Thoughts on GG Awards
Updated: May 16, 2018
Well, happy to say I won my Golden Globes pool last night, huzzah, huzzah, though certainly not as soundly as in years past. Hard to believe that a mere 12 correct guesses would be the winning tally, but that just goes to show how surprising and unpredictable the night’s winners were.
I think the evening will be remembered as much for the wide apportioning of the awards as for the impassioned activism on display in the black dress and fiery speeches. It’s no wonder that Oprah, giving the evening’s keynote, would be heralded as a welcome Presidential possibility in all my in-boxes the next morning. She didn’t just sum up the mood of the room, but the mood of vast majority of this nation, hoping to reclaim the moral high ground of inclusion, fairness, and justice for ALL, criminally being undermined by those who currently wield the power, in the casting offices, the board rooms, and the halls of government.
Or at least, by those who THINK they wield the power.
For whoever claims that awards shows are NOT the proper forum for political or social activism, or that members of the entertainment industry are not qualified to preach political or social change, are laughably mistaken.
Actors, directors, producers, and writers, are ALL storytellers. That’s their business. That’s their expertise. And anyone who knows anything about storytelling knows that it is only partially an entertainment.
As Aristotle said in his seminal work Poetics, the best stories are the ones that tell the universal TRUTHS about ourselves and our world, that reflect back the audience’s experiences in a way that allows them to not only recognize themselves in the representation, but to LEARN something essential about themselves in the process.
For it is through that learning that we progress as individuals, as a society, and as a species.
Sure, we go to the movies to have an emotional experience, to laugh or cry or cringe, and the best movies provide that opportunity. But what allows them to do that is that they allow us to put ourselves up on that screen, to experience the protagonist’s circumstances, their emotions, not simply as observers, but as active participants.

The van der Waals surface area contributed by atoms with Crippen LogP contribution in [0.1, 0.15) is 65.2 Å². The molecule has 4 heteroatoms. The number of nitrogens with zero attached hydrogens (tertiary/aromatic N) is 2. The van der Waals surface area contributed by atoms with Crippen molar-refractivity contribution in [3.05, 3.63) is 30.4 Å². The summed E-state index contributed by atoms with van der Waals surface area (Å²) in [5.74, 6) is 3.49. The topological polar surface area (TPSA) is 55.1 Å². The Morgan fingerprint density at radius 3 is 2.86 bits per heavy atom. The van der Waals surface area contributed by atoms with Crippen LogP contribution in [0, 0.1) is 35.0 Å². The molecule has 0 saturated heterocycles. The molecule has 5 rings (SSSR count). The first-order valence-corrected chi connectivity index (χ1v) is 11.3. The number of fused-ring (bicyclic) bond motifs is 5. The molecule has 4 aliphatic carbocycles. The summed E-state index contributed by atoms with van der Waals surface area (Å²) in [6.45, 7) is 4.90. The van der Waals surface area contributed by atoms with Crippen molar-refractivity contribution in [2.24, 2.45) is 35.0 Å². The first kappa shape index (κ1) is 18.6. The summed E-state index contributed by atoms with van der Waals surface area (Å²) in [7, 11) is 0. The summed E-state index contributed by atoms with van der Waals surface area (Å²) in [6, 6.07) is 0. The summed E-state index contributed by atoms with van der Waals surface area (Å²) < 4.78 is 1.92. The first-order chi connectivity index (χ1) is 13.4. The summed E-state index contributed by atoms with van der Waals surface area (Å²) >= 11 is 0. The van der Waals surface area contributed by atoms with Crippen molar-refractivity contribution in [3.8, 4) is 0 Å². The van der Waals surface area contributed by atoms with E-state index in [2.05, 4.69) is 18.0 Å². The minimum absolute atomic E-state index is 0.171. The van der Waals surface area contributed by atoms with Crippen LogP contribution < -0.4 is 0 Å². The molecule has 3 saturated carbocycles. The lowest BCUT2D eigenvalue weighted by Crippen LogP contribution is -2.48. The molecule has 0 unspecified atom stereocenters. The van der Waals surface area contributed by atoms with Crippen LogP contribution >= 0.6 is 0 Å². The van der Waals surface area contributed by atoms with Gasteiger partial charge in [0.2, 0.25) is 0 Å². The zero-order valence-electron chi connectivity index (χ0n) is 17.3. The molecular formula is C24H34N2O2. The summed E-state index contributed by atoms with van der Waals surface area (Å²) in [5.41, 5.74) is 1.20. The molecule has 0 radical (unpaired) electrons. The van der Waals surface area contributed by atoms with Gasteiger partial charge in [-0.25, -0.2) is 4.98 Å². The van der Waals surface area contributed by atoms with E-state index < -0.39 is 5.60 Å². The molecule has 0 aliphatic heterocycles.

And honestly, is there anything more powerful, more likely to provoke change, than having the ability to allow someone to walk a mile in another’s shoes, to make them FEEL another’s anguish, resentment, joy, hope, and fears?
I thank God I haven’t had to live through the nightmare experiences of Mildred Hayes, but I certainly know grief, frustration, anger, and the feeling of overwhelming impotence when faced with the incompetence and opposition of those in charge of making the rules and setting the agenda. Haven’t we ALL? THOSE are the universal truths that writer Martin McDonagh taps into so effectively in multiple winner “Three Billboards Outside Ebbing, Missouri.”
And full disclosure, I didn’t pick that screenplay to win (I’d agreed with most of the pundits that it would go to Greta Gerwig’s equally worthy “Ladybird”). But looking back, how could it NOT win?
At it’s heart, it isn’t just a movie about Mildred Hayes, a woman who won’t sit idly by while Chief Willoughby and the local police, through incompetence or indifference, fail to find justice for her murdered daughter, and who finds a clever, but controversial way to stir them to action. It’s about a woman who refuses to let the powers that be render her powerless, voiceless, and inconsequential. It’s about the men and women in that Beverly Hilton ballroom, dressed in black, calling for change.
It’s about all the millions of men and women watching the broadcast, feeling that same powerlessness, and the clarion call to start DOING something about it.
And as it does with Mildred Hayes, it all starts with words.
And who knows, maybe it ends with Oprah in the White House.
As she said so eloquently while accepting her Cecil B. DeMille Award: “In my career, what I’ve always tried my best to do, whether on television or through film, is to say something about how men and women really behave. To say how we experience shame, how we love and how we rage, how we fail, how we retreat, persevere, and how we overcome.”
That’s what the best stories, and the best STORYTELLERS do.
As asserted by that other powerful female icon at the podium, Barbara Streisand: “Truth is powerful, and in a really good film, we recognize the truth about ourselves, about others, and it’s so powerful that it can even change people’s minds, touch people’s hearts, and ultimately even change society itself.”
Aristotle couldn’t have said it better.
But maybe the message of the evening was best summed up in the words of Mildred Hayes herself, a character masterfully embodied by winner Frances McDormand, but speaking a universal truth that resonates beyond the mere facts of McDonagh’s story: “This didn’t put an end to shit, you fucking retard; this is just the fucking start. Why don’t you put that on your Good Morning Missouri fucking wake up broadcast, bitch?”
But that probably couldn’t all fit on a lapel pin.